Infectious and zoonotic diseases such as Lyme disease, Hantavirus infections, cryptosporidiosis, and immunodeficiency virus of animals and man have occurred in spite of the impression that infectious diseases were largely controlled. Some previously controlled diseases have re-emerged as important health problems, partly because of the large number of immunosuppressed individuals throughout the world. The pace at which new infectious diseases emerge in animals and man will increase due to climate change, growth of human and food animal populations, the rise in international travel and globalization of trade. It is increasingly important to monitor, identify, and control diseases as they emerge. Established regulatory programs for zoonotic diseases like brucellosis, tuberculosis, salmonellosis, and rabies can serve as a model for this. To meet the increasing challenge of new and emerging diseases, resources in the form of trained people, operational funds, and laboratory infrastructure must be provided. The emerging diseases initiative will address this challenge. Companion animals play an increasingly important role in the lives of humans by providing many social and psychological benefits but the increased interactions with animals can pose a risk for zoonotic diseases. It has been estimated that over 75% of pathogens in humans have their origin in animals.
Emerging infectious agents must be characterized and their interactions with the host and the environment defined. The mechanisms by which these agents alter their disease-causing capacity must be determined. In addition, research is needed to better define the mechanisms by which microbes change, mutate, or adapt to host species, or become resistant to existing antibiotics. Research efforts should also be directed towards new diagnostic tests to identify infected animals, and new vaccines to protect both animals and humans against clinical disease and prevent transmission of the disease to humans. The rapid identification and eventual control of new and reemerging diseases requires surveillance and monitoring of disease patterns in people and animals. Furthermore, future research should emphasize development of new antimicrobial agents, as well as the development of alternative strategies for treating and prevention of infectious diseases. Lastly, communication of information to people who are potentially affected can only be done by strengthening and expanding partnerships of veterinary medical personnel in public and private sectors with federal and state veterinary and human health professionals.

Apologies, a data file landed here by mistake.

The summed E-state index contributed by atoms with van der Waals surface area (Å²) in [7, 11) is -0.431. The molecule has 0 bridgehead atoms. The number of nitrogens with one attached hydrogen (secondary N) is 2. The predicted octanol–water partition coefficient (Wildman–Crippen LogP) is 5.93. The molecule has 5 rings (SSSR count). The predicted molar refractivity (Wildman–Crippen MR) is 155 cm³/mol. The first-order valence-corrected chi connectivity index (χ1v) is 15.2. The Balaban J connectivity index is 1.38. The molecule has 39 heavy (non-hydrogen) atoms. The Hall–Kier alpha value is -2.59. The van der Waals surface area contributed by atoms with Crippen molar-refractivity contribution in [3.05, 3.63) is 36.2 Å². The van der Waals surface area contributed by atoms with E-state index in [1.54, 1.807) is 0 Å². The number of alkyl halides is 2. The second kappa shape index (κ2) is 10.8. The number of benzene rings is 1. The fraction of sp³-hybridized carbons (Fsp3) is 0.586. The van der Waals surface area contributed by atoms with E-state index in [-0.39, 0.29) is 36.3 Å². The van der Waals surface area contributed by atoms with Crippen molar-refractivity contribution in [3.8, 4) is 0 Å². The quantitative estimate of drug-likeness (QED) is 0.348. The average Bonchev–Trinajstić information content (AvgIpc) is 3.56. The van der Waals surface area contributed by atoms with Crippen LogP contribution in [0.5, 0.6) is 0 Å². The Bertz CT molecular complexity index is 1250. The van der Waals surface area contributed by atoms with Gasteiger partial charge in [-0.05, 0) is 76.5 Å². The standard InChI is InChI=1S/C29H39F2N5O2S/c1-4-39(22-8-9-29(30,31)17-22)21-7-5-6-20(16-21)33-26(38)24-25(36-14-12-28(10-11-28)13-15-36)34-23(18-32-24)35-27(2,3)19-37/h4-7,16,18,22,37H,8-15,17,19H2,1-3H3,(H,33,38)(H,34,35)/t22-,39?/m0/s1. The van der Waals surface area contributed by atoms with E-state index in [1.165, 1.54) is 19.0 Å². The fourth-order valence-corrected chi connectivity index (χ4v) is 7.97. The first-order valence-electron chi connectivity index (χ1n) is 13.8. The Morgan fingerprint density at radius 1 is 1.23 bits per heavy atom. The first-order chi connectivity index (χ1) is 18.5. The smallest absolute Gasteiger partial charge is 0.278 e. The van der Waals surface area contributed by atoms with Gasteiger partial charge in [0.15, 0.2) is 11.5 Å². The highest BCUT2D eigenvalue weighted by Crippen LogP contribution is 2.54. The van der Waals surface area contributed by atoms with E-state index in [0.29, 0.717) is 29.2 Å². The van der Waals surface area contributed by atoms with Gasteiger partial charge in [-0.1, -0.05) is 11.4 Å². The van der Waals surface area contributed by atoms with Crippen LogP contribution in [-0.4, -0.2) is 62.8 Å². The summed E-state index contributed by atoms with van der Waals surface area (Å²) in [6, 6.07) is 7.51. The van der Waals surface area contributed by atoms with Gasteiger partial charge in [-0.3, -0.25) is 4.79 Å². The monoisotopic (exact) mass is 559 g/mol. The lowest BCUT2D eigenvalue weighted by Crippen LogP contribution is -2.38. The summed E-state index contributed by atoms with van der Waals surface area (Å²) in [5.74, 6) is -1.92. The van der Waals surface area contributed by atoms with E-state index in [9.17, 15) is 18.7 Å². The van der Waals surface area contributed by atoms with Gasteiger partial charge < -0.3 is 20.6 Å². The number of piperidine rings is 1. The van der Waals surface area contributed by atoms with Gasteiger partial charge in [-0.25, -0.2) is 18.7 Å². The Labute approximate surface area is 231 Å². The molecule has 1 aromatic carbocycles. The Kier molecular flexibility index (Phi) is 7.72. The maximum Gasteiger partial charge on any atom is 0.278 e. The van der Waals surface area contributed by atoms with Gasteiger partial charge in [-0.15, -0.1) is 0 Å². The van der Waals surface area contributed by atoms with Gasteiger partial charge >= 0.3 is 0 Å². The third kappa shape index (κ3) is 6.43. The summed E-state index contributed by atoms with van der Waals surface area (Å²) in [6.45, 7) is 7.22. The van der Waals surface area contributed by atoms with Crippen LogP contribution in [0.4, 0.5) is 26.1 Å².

Environmental issues related to human and animal well-being. Animals and people share the same environment; therefore, what affects the safety of air and water for people, also affects the safety of air and water of our pets, livestock, and diverse wildlife species. Consequently, animals can be key indicators of environmental health hazards. In addition, animals form a major portion of the food supply for people, and their waste products can pose pollution hazards for air, water, and soil. This interdependence of all animal life, human and non-human alike, creates many common interests in environmental health and environmental medicine between veterinary medicine and human medicine.